While New Zealand and Fiji have shared the past eight Hong Kong titles (including the 1997 World Cup) and 12 of the past 13, signs grow stronger that this decade of dominance may near its end. These two teams will always be top favourites, but the chasing pack has caught up, thanks to the advent of the world circuit.
Two years ago, Fiji beat Samoa 50-0 in the quarters, then demolished England 52-7 in the semis while the Kiwis disposed of Australia 26-0.
In last years semi-finals, the Fijians edged past Samoa 12-10 and Gordon Tietjens' champions needed an injury-time try from Karl Tenana to beat Australia 14-12.
Since then, South Africa and England have joined Samoa and Australia as potential winners. And with the Commonwealth Games in Manchester only four months away, everyone seems to be setting aside more resources to improve their national sevens team.
The biggest threat to double defending champions New Zealand now appears in the form of Chester Williams' South Africa, who stunned the Kiwis 26-10 in front of their home crowd in Wellington last month before winning the final over a young but well-groomed Samoa.
The Springbok Sevens, though losing to Gordon Tietjens' men last week in Beijing, underlined just how far such teams have progressed since the IRB circuit kicked off in 1999.
Williams took over the reins of the South Africans last October and had an immediate impact. Of the nine tournaments in the 2000-01 series, South Africa made it past the quarter-finals on just three occasions. This season, they have reached the semi-finals every time, and have played in three finals.
Skippered by savvy sevens campaigner Paul Treu and with pace to burn throughout the team, South Africa have beaten every other team on the circuit and twice kept the Fijians scoreless.
Though Williams has lost his game-breaker Fabian Juries because of an arm injury, Brent Russell and Jean De Villiers have shone under pressure to make South Africa a consistent force.
New Zealand lead the IRB standings by 18 points over South Africa, who are themselves 16 points ahead of Fiji and Samoa. But with extra points up for grabs in Hong Kong, the series is far from over. The winners this weekend receive 30 IRB points while the losing quarter-finalists have to settle for 8 points, a differential that can change the whole shape of the table.
The Kiwis, clear winners in difficult conditions last week, are enjoying a bit more pace out wide than they had earlier in the series. "In Wellington, we were comprehensively beaten by South Africa," Tietjens said. "So I decided I had to go out and find some pace for the team."
He found that speed in Fiji-born wing Joe Rokocoko, who was seconded from the New Zealand under-19 World Cup squad, and North Harbour centre Anthony Tuitavaki.
Tietjens' also has experience aplenty in his squad with evergreen skipper Eric Rush still producing the goods at age 37 and the likes Jared Going, Craig de Goldi, Amasio Raoma and Damian Karauna ready to take on all-comers.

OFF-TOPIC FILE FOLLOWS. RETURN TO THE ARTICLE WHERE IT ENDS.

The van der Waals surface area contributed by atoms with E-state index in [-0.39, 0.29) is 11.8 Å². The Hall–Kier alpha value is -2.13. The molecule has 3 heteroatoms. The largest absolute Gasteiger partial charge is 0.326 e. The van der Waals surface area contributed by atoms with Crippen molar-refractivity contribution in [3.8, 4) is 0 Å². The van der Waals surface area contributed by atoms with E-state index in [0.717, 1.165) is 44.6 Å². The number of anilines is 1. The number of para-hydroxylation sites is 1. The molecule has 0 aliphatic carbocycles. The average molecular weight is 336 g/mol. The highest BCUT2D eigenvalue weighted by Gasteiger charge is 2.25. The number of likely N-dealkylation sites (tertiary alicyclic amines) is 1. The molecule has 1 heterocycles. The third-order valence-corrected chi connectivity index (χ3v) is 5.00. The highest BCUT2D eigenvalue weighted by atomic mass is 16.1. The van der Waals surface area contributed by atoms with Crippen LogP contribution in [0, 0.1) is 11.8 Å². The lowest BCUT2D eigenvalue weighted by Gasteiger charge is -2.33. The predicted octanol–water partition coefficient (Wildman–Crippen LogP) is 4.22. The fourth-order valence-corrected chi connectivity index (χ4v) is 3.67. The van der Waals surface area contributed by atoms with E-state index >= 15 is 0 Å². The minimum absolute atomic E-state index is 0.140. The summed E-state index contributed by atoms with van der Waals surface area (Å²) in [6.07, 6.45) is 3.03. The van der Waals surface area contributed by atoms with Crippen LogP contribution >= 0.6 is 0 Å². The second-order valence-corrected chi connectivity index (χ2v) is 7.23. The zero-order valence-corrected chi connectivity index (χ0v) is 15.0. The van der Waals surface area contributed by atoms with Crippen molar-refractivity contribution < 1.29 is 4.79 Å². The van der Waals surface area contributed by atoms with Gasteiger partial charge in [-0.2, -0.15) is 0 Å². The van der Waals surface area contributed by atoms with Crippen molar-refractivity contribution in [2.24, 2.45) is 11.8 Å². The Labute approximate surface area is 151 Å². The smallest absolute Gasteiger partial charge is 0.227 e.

New Zealand are targeting another Hong Kong hat trick, something they last achieved in the Lomu years of 1994-96.
Old foes Fiji, meanwhile, are in the midst of re-building a squad under the Ratu Kitione Vesikula, who coached them to three historic wins here in 1990-92. He retained just one player from the Alifereti Cawanibuka squad that went to Brisbane and Wellington one Waisale Serevi.
Serevi, the only man to have won the famous Leslie Williams Award three times, made his first Hong Kong appearance back in 1989, and has been thoroughly entertaining ever since, except for last year when he missed the trip.
Skippering the Fiji side is Sami Rabaka, the halfback of the 1992 winning team, and expected to fly in from France is Vili Satala. But outside of this trio, youth prevails.
The forward combination of Mesake Davu and Jo Uluivuda has come together quickly, but Fiji probably lack that extra yard of pace out wide since losing Rupeni Caucau to Super 12 and Norman Ligairi to the London-based Harlequins.
Australia will also blood some new players as coach Julian Gardner fields one of the youngest-ever Australian Sevens teams, whose average age is just 21.
The exciting talents include 19-year-old Chris Siale, who toured with the Australian Schoolboys last year, and Luke Foster (20) who played Australian Under 19s.
"It is always a challenge to bring young players into an Australian team and expose them to the international Sevens," Gardner said. "But they bring with them unlimited enthusiasm and a great deal of raw talent."
That zeal was evident in Beijing, where Australia battled through to the semis, picking up the scalp of Samoa on the way. "The Australian 7s team has always been a breeding ground for Wallabies, with players like George Gregan, Ben Tune, Stephen Larkham and Matt Burke all cutting their teeth in sevens," Gardner said.